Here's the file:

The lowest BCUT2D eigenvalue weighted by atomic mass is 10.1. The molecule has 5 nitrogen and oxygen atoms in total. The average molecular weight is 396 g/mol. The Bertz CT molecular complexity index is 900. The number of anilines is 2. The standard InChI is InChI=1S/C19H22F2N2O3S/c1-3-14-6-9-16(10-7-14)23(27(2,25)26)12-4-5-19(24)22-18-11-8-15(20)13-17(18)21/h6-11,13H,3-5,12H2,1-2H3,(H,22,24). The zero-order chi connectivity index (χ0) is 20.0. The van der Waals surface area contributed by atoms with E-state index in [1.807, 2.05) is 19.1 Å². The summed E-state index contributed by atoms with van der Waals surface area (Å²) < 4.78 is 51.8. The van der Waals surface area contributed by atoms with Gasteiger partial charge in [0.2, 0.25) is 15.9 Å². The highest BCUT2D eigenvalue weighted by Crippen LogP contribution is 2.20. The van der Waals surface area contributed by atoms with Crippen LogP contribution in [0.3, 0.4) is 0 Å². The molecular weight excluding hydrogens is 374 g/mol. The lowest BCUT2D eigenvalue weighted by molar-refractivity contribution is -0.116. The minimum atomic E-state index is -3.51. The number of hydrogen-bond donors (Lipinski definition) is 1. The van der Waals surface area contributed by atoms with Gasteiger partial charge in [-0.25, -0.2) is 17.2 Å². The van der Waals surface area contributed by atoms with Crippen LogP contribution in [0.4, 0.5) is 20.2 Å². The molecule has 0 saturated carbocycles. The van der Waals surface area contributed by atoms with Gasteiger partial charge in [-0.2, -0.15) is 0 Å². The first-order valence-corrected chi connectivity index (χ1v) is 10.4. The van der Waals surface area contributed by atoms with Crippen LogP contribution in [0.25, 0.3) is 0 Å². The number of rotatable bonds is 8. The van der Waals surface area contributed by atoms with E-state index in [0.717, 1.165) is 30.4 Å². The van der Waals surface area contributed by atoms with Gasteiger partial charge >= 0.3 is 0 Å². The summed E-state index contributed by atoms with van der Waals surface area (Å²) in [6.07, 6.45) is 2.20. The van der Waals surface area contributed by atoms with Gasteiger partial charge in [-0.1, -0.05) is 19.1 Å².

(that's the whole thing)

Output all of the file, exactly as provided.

The lowest BCUT2D eigenvalue weighted by atomic mass is 10.1. The molecule has 5 nitrogen and oxygen atoms in total. The average molecular weight is 396 g/mol. The Bertz CT molecular complexity index is 900. The number of anilines is 2. The standard InChI is InChI=1S/C19H22F2N2O3S/c1-3-14-6-9-16(10-7-14)23(27(2,25)26)12-4-5-19(24)22-18-11-8-15(20)13-17(18)21/h6-11,13H,3-5,12H2,1-2H3,(H,22,24). The zero-order chi connectivity index (χ0) is 20.0. The van der Waals surface area contributed by atoms with E-state index in [1.807, 2.05) is 19.1 Å². The summed E-state index contributed by atoms with van der Waals surface area (Å²) < 4.78 is 51.8. The van der Waals surface area contributed by atoms with Gasteiger partial charge in [0.2, 0.25) is 15.9 Å². The highest BCUT2D eigenvalue weighted by Crippen LogP contribution is 2.20. The van der Waals surface area contributed by atoms with Crippen LogP contribution in [0.3, 0.4) is 0 Å². The molecular weight excluding hydrogens is 374 g/mol. The lowest BCUT2D eigenvalue weighted by molar-refractivity contribution is -0.116. The minimum atomic E-state index is -3.51. The number of hydrogen-bond donors (Lipinski definition) is 1. The van der Waals surface area contributed by atoms with Gasteiger partial charge in [-0.25, -0.2) is 17.2 Å². The van der Waals surface area contributed by atoms with Crippen LogP contribution in [0.4, 0.5) is 20.2 Å². The molecule has 0 saturated carbocycles. The van der Waals surface area contributed by atoms with Gasteiger partial charge in [-0.2, -0.15) is 0 Å². The first-order valence-corrected chi connectivity index (χ1v) is 10.4. The van der Waals surface area contributed by atoms with Crippen LogP contribution in [0.25, 0.3) is 0 Å². The number of rotatable bonds is 8. The van der Waals surface area contributed by atoms with E-state index in [0.717, 1.165) is 30.4 Å². The van der Waals surface area contributed by atoms with Gasteiger partial charge >= 0.3 is 0 Å². The summed E-state index contributed by atoms with van der Waals surface area (Å²) in [6.07, 6.45) is 2.20. The van der Waals surface area contributed by atoms with Gasteiger partial charge in [-0.1, -0.05) is 19.1 Å².